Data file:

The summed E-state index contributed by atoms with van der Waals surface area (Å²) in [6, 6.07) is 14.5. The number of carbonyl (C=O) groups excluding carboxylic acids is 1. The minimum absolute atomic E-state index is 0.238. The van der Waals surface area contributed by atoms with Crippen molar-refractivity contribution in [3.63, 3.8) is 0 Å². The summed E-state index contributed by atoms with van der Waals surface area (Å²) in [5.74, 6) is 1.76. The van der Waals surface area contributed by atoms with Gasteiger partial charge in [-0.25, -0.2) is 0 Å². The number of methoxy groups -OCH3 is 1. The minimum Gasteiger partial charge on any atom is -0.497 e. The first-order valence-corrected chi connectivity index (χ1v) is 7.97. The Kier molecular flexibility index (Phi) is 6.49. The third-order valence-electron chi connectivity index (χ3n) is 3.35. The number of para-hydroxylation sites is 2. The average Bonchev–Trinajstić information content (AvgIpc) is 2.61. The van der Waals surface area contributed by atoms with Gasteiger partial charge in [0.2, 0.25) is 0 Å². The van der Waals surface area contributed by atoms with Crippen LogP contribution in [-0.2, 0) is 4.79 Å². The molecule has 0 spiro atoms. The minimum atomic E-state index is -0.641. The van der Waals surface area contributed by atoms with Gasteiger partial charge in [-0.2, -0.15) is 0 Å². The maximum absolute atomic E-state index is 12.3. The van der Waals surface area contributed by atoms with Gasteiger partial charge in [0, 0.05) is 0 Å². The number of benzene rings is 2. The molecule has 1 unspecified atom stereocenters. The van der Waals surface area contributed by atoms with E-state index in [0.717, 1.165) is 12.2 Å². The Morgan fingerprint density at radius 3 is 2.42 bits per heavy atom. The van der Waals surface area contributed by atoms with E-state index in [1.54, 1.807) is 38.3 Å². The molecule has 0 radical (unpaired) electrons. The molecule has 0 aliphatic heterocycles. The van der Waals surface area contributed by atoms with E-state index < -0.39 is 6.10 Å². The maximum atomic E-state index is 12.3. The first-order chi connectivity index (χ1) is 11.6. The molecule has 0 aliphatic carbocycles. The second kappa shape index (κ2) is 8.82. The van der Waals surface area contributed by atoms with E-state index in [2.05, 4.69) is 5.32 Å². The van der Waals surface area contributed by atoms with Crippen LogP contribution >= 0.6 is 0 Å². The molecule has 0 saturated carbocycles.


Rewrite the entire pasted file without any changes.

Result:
The summed E-state index contributed by atoms with van der Waals surface area (Å²) in [6, 6.07) is 14.5. The number of carbonyl (C=O) groups excluding carboxylic acids is 1. The minimum absolute atomic E-state index is 0.238. The van der Waals surface area contributed by atoms with Crippen molar-refractivity contribution in [3.63, 3.8) is 0 Å². The summed E-state index contributed by atoms with van der Waals surface area (Å²) in [5.74, 6) is 1.76. The van der Waals surface area contributed by atoms with Gasteiger partial charge in [-0.25, -0.2) is 0 Å². The number of methoxy groups -OCH3 is 1. The minimum Gasteiger partial charge on any atom is -0.497 e. The first-order valence-corrected chi connectivity index (χ1v) is 7.97. The Kier molecular flexibility index (Phi) is 6.49. The third-order valence-electron chi connectivity index (χ3n) is 3.35. The number of para-hydroxylation sites is 2. The average Bonchev–Trinajstić information content (AvgIpc) is 2.61. The van der Waals surface area contributed by atoms with Gasteiger partial charge in [0.2, 0.25) is 0 Å². The van der Waals surface area contributed by atoms with Crippen LogP contribution in [-0.2, 0) is 4.79 Å². The molecule has 0 spiro atoms. The minimum atomic E-state index is -0.641. The van der Waals surface area contributed by atoms with Gasteiger partial charge in [-0.2, -0.15) is 0 Å². The maximum absolute atomic E-state index is 12.3. The van der Waals surface area contributed by atoms with Gasteiger partial charge in [0, 0.05) is 0 Å². The number of benzene rings is 2. The molecule has 1 unspecified atom stereocenters. The van der Waals surface area contributed by atoms with E-state index in [0.717, 1.165) is 12.2 Å². The Morgan fingerprint density at radius 3 is 2.42 bits per heavy atom. The van der Waals surface area contributed by atoms with E-state index in [1.54, 1.807) is 38.3 Å². The molecule has 0 radical (unpaired) electrons. The molecule has 0 aliphatic heterocycles. The van der Waals surface area contributed by atoms with E-state index < -0.39 is 6.10 Å². The maximum atomic E-state index is 12.3. The first-order chi connectivity index (χ1) is 11.6. The molecule has 0 aliphatic carbocycles. The second kappa shape index (κ2) is 8.82. The van der Waals surface area contributed by atoms with E-state index in [2.05, 4.69) is 5.32 Å². The van der Waals surface area contributed by atoms with Crippen LogP contribution >= 0.6 is 0 Å². The molecule has 0 saturated carbocycles.